The results of this study outline the attitude towards clinical trial participation of oncologic patients from a large tertiary referral hospital in Israel with an active clinical trial unit. 35.6% of this study population predicted that they would decline to be enrolled in a clinical trial should they be offered an opportunity to participate. Our results are in line with those of Klabunde et al. who evaluated factors influencing accrual in a large National Cancer Institute cohort and found that approximately 40% of the clinically eligible patients refused to be enrolled into a study [27]. Although many respondents in several large trials made by the CISCRP perceived clinical trials as highly important, their actual understating of the trials was very limited.

In accordance with other studies [9,10,11], we found a strong correlation between patients' willingness to participate in a study and specific socioeconomic characteristics: the typical consenting patient was more likely to have an academic level of education and to have an average or above-average income. Neither sex nor place of birth had any significant effect. Interestingly, we found that patients who live alone were more likely to consent to participate. In addition, the level of religious observance also seemed to be related with attitude towards participation in clinical trials: secular Jews were more open to doing so than orthodox Jews. This may be related to possible reluctance to take risks that could potentially shorten life [28].

Importantly, we found a discrepancy between the self-reported level of familiarity with how clinical research works and the actual knowledge as demonstrated in the knowledge test. More than one-half of the population in the study was convinced that they had a high level of understanding, yet the majority of them performed poorly on the knowledge test. Other studies showed similar results when using different questionnaires and scoring systems [14, 29, 30]. As hypothesized, we found that patients with higher levels of knowledge were more likely to be willing to participate in clinical trials, and the difference was statistically significant (Fisher exact test, p < 0.0001).

Wide information gaps and misconceptions that were crucial for the decision-making process were identified among the patients who had poor results on the knowledge test. Specifically, the concepts of “placebo” and “standard of care” were poorly understood, and the informed consent procedure was perceived as being obligatory and non-rescindable. An especially worrisome result was the erroneous belief that the treating physician personally benefits from patient enrollment. Such disturbing perceptions of the levels of ethical adherence on the part of physicians might partially explain the hesitant attitudes that patients demonstrate toward clinical trials.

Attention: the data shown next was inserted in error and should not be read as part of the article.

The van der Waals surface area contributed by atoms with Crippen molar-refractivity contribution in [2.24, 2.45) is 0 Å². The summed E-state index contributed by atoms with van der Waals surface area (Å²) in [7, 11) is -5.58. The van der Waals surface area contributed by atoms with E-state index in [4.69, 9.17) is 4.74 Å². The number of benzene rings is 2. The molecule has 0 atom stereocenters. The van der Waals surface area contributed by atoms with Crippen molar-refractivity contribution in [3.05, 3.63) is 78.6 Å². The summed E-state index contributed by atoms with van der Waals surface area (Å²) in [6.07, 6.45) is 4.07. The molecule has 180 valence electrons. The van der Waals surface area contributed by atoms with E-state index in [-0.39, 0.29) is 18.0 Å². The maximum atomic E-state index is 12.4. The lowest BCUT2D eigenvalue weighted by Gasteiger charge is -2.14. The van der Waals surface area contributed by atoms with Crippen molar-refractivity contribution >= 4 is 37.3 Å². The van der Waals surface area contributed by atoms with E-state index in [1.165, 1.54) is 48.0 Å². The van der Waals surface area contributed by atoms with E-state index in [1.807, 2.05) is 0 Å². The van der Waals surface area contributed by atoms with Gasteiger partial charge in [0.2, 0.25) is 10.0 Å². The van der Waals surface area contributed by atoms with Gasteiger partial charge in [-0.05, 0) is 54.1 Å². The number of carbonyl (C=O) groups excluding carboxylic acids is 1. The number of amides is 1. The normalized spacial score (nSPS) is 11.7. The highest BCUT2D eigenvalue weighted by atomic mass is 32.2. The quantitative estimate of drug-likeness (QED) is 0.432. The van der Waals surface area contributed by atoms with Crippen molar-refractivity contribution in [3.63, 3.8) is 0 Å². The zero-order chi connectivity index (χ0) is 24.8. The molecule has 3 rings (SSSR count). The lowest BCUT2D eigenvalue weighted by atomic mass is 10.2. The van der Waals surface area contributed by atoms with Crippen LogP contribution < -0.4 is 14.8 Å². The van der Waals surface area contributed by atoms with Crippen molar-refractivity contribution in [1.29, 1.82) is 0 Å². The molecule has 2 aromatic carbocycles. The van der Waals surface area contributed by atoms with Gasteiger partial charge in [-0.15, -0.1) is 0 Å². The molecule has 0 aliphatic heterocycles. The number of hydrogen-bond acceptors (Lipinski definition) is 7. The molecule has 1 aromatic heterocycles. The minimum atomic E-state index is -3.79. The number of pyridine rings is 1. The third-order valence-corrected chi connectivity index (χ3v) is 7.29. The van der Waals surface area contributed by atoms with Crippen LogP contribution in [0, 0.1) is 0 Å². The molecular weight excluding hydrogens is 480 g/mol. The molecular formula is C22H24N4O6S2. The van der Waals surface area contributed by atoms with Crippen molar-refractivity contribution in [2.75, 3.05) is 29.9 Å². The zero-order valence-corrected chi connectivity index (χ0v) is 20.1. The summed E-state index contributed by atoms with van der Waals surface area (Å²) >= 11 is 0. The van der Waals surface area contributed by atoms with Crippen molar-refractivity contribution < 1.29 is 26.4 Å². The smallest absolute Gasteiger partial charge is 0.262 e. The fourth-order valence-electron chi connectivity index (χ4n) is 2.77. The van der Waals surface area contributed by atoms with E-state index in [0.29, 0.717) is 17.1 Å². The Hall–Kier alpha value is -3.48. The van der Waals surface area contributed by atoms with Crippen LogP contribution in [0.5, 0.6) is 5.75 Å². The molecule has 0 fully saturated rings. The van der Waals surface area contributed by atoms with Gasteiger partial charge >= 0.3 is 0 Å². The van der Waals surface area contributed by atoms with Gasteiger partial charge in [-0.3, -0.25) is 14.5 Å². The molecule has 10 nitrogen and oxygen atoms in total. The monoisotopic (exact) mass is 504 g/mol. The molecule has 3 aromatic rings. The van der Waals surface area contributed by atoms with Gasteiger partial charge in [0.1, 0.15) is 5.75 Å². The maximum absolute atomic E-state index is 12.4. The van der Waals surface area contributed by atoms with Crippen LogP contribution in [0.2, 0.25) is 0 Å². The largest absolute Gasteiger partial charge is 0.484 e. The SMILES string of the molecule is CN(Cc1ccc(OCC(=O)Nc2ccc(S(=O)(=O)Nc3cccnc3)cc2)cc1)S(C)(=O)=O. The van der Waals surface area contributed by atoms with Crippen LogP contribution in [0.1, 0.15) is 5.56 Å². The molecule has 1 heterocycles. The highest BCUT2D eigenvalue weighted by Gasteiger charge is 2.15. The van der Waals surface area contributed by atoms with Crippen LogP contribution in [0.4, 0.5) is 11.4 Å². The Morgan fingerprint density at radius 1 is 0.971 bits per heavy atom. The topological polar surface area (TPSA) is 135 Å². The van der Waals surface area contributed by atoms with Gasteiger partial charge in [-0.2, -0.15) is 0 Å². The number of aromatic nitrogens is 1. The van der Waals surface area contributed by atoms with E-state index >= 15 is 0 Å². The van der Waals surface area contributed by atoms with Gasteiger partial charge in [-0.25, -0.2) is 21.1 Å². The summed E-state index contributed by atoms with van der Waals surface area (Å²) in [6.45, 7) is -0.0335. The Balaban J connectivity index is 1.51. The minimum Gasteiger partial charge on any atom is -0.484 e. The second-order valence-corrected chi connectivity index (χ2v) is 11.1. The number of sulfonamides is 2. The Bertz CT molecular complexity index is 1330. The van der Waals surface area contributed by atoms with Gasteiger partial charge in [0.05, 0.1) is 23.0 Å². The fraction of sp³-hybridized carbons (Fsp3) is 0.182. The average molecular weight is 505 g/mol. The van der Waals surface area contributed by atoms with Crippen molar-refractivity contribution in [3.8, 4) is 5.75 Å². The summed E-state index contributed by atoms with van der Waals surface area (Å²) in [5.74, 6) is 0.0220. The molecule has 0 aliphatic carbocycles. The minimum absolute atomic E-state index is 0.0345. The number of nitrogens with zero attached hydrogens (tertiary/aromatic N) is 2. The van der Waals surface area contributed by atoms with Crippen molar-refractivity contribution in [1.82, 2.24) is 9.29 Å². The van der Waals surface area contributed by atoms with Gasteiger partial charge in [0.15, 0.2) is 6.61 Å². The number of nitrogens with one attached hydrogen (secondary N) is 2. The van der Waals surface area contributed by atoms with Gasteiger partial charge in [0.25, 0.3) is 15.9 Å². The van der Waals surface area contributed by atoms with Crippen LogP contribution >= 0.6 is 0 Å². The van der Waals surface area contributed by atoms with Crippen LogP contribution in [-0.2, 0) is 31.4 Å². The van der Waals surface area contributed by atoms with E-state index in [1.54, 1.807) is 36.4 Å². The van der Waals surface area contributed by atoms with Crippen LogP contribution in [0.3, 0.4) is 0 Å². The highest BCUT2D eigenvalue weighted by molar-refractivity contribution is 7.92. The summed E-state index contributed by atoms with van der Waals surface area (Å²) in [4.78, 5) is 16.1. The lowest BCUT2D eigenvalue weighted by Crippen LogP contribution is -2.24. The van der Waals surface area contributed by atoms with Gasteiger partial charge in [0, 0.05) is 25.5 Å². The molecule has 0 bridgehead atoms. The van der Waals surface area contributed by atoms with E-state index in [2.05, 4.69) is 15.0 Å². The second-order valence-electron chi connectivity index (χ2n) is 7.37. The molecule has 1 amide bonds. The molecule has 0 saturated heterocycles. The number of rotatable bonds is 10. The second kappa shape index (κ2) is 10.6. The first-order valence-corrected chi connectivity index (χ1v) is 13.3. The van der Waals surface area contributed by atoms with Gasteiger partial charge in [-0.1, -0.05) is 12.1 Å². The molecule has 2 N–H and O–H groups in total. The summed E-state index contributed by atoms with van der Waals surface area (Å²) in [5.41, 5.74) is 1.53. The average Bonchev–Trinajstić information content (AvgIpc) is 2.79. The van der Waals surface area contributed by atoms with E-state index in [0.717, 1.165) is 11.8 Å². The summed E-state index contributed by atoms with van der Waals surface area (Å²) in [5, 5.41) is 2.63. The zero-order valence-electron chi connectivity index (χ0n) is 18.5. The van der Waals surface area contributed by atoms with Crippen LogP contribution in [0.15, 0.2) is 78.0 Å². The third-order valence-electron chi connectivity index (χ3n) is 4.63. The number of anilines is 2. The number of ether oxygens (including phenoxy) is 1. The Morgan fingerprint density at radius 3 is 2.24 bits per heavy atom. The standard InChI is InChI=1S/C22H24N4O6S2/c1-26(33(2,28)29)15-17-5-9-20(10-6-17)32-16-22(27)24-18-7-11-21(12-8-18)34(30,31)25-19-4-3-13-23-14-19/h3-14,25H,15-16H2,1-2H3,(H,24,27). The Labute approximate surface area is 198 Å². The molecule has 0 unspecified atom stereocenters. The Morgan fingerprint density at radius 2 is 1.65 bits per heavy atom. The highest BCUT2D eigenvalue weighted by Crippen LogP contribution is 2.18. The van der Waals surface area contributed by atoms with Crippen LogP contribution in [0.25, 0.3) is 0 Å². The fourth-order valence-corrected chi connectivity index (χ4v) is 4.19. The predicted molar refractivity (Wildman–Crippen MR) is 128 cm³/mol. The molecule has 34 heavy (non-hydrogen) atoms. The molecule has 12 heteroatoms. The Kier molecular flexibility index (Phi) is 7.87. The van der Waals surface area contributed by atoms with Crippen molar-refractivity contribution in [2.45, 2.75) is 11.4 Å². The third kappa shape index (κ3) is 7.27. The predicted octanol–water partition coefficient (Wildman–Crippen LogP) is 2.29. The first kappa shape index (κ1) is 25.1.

When considering participation in a clinical trial, patients have to face more than a few uncertainties, most of which are based on their knowledge and perceptions that ultimately dictate their decision. The findings of our study are in line with earlier reports on the advantages of providing accessible clinical trial-related information to potential participants [21,22,23,24]. The findings of the current survey suggest that such interventions should focus on developing patient education strategies that could minimize specific gaps in knowledge. They support previous observations on the important role of the physician in communicating the correct essential information on clinical trials [21,22,23,24]. Following our observations in this study we plan to suggest several changes in our daily work regarding clinical trials. first and for all we wish to educate both the oncologists and the patients in our oncology division about the essence of clinical studies. We believe s that by doing so we have the potential to make some changes in our study practice and increase the recruitment rate. We may also give more patients a chance to be exposed to novel therapeutic drugs and procedures as well as additional hope.

Strengths and limitations of this study

Our study adds to the accumulating evidence of patient participation in oncologic clinical trials, and provides data to explain why so many patients are reluctant to do so. Our study was limited by the fact that participants were recruited in a single center who may not adequately represent the entire patient population nationwide. Furthermore, our study participants were Hebrew-speaking, whereupon certain subgroups of the Israeli society may not have been well-represented.